Diversity and sustainability pave way into the future for Crave brothers

Colleen Kottke
Wisconsin State Farmer

This is the final part in a three-part series "Farming into the Future" that explores the opportunities for farmers to be successful in this industry despite the economic challenges

.About 18 years ago, George Crave and his brothers, Charlie, Mark and George wondered how they would take their farming operation into the future.

Cheesemaker George Crave holds ciliegine (cherry-sized balls) of fresh mozzarella, the signature cheese produced at the family's on-site cheese plant, Crave Brothers Farmstead Cheese.

Call it a mid-career evaluation of the farming operation, but George didn't like the prospect of just milking cows for the next 20 years.

"We knew we were at the point where we had to grow the business in order to support more families," Crave said. "Instead of just milking cows and farming more land, we decided to take the business in a totally different direction, and that was to build our own cheese factory on the farm."

Back in 1978, George and brother, Charlie Crave, started milking a herd of 57 cows on a rented farm near Mount Horeb. Two years later, the brothers bought farmland in the rural Waterloo area in southwest Dodge County and began to grow the family business. Brothers Tom and Mark, came on board in 1981 and 1988, respectively.

A new direction

Crave says the plan was to first concentrate on establishing the cheese plant.

"Our initial goal at the time was to use 80 percent of our milk from our herd of 400 cows to make cheese," Crave said.

Along with wife, Debbie, who at the time worked for the Wisconsin Milk Marketing Board (now known as Dairy Farmers of Wisconsin), began the process of developing the cheese business, meeting potential marketers and exploring contacts to help narrow their focus on a niche product that would take its place among the growing market of handcraftedartisan cheeses.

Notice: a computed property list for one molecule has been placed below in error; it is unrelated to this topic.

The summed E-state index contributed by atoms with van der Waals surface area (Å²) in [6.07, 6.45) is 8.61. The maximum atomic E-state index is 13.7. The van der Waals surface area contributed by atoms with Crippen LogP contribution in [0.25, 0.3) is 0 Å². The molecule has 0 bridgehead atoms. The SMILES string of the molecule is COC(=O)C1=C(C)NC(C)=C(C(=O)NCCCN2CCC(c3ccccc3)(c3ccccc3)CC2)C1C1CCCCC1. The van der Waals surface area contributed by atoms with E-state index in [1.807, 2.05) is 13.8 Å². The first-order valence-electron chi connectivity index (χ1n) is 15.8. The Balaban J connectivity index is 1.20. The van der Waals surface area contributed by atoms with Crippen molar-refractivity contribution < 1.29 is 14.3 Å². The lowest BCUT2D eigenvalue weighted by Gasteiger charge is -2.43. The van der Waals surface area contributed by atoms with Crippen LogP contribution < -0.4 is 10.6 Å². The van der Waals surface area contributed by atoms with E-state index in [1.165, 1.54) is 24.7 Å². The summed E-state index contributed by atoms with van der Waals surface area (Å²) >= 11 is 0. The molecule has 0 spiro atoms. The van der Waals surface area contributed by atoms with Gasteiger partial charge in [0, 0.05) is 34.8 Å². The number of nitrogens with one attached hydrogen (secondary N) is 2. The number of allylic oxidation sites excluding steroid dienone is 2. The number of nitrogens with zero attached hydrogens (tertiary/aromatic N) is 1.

In the end, the Craves decided to produce European style cheese such as les frere and fresh, soft mozzarella in multiple shapes and sizes. Crave says he then stepped away from the farm to give his full attention to learning the ropes in crafting a signature cheese for the family's on-farm cheese business.

Crave Brothers Farmstead's fresh mozzarella  has garnered many awards in state and national competition.

"Gaining experience, understanding how to make the cheese, and honing those skills was challenging," Crave admitted. "Now it's second nature, like anything you do for awhile."

Crave credits the Center for Dairy Research at UW-Madison for assisting him in reaching his goal. The center provides educational programs and short courses to cheese makers and provide them with experience in working with several varieties of cheese. 

The center also helps in product development and research, so that cheese makers can take a product to market successfully.

"We got to know a lot of cheese makers that were willing to lend us some advice and help us out," said Crave who is one of several licensed cheesemakers at the family-owned business

Crave also holds a milk handler license as he buys milk directly from the family farm..

Added value

As the cheese plant came online, it began adding value to the family's milk production. Each day, the plant produces 10,000 pounds of cheese, using about 155,000 pounds of milk.

The cheese plant runs Monday through Friday, producing around 20,000 packages of cheese each day. In addition to retail sales, Crave says they also serve food service customers.

According to the family, all of the artisanal Crave Brothers Farmstead Cheeses are sustainably produced in a facility that practices water conservation, recycling and uses 100 percent green power.